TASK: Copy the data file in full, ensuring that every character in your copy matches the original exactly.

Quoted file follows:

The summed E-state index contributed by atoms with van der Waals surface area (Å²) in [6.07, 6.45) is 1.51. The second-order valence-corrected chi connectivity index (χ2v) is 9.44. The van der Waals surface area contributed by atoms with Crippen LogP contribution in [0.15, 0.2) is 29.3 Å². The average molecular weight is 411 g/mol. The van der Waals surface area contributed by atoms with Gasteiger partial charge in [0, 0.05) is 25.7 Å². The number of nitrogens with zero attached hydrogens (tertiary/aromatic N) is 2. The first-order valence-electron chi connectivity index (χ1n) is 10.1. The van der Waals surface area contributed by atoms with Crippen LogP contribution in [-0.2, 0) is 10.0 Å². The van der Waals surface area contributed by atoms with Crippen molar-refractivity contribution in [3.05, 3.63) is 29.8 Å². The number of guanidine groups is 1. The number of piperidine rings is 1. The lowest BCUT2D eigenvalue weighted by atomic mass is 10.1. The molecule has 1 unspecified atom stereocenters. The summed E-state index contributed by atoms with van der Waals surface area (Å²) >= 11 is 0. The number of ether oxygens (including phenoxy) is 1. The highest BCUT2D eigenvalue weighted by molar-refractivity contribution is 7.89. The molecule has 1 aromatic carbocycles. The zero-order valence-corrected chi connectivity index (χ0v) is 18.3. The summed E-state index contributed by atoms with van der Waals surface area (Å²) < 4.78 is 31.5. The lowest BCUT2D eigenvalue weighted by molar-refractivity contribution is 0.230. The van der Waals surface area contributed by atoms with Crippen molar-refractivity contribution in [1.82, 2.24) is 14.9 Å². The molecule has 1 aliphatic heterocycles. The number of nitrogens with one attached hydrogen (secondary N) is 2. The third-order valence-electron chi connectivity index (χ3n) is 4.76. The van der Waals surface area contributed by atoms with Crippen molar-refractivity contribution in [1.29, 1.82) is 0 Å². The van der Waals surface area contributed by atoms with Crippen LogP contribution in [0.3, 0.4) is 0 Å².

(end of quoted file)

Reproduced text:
The summed E-state index contributed by atoms with van der Waals surface area (Å²) in [6.07, 6.45) is 1.51. The second-order valence-corrected chi connectivity index (χ2v) is 9.44. The van der Waals surface area contributed by atoms with Crippen LogP contribution in [0.15, 0.2) is 29.3 Å². The average molecular weight is 411 g/mol. The van der Waals surface area contributed by atoms with Gasteiger partial charge in [0, 0.05) is 25.7 Å². The number of nitrogens with zero attached hydrogens (tertiary/aromatic N) is 2. The first-order valence-electron chi connectivity index (χ1n) is 10.1. The van der Waals surface area contributed by atoms with Crippen LogP contribution in [-0.2, 0) is 10.0 Å². The van der Waals surface area contributed by atoms with Crippen molar-refractivity contribution in [3.05, 3.63) is 29.8 Å². The number of guanidine groups is 1. The number of piperidine rings is 1. The lowest BCUT2D eigenvalue weighted by atomic mass is 10.1. The molecule has 1 unspecified atom stereocenters. The summed E-state index contributed by atoms with van der Waals surface area (Å²) >= 11 is 0. The number of ether oxygens (including phenoxy) is 1. The highest BCUT2D eigenvalue weighted by molar-refractivity contribution is 7.89. The molecule has 1 aromatic carbocycles. The zero-order valence-corrected chi connectivity index (χ0v) is 18.3. The summed E-state index contributed by atoms with van der Waals surface area (Å²) < 4.78 is 31.5. The lowest BCUT2D eigenvalue weighted by molar-refractivity contribution is 0.230. The van der Waals surface area contributed by atoms with Crippen molar-refractivity contribution in [1.82, 2.24) is 14.9 Å². The molecule has 1 aliphatic heterocycles. The number of nitrogens with one attached hydrogen (secondary N) is 2. The third-order valence-electron chi connectivity index (χ3n) is 4.76. The van der Waals surface area contributed by atoms with Crippen molar-refractivity contribution in [1.29, 1.82) is 0 Å². The van der Waals surface area contributed by atoms with Crippen LogP contribution in [0.3, 0.4) is 0 Å².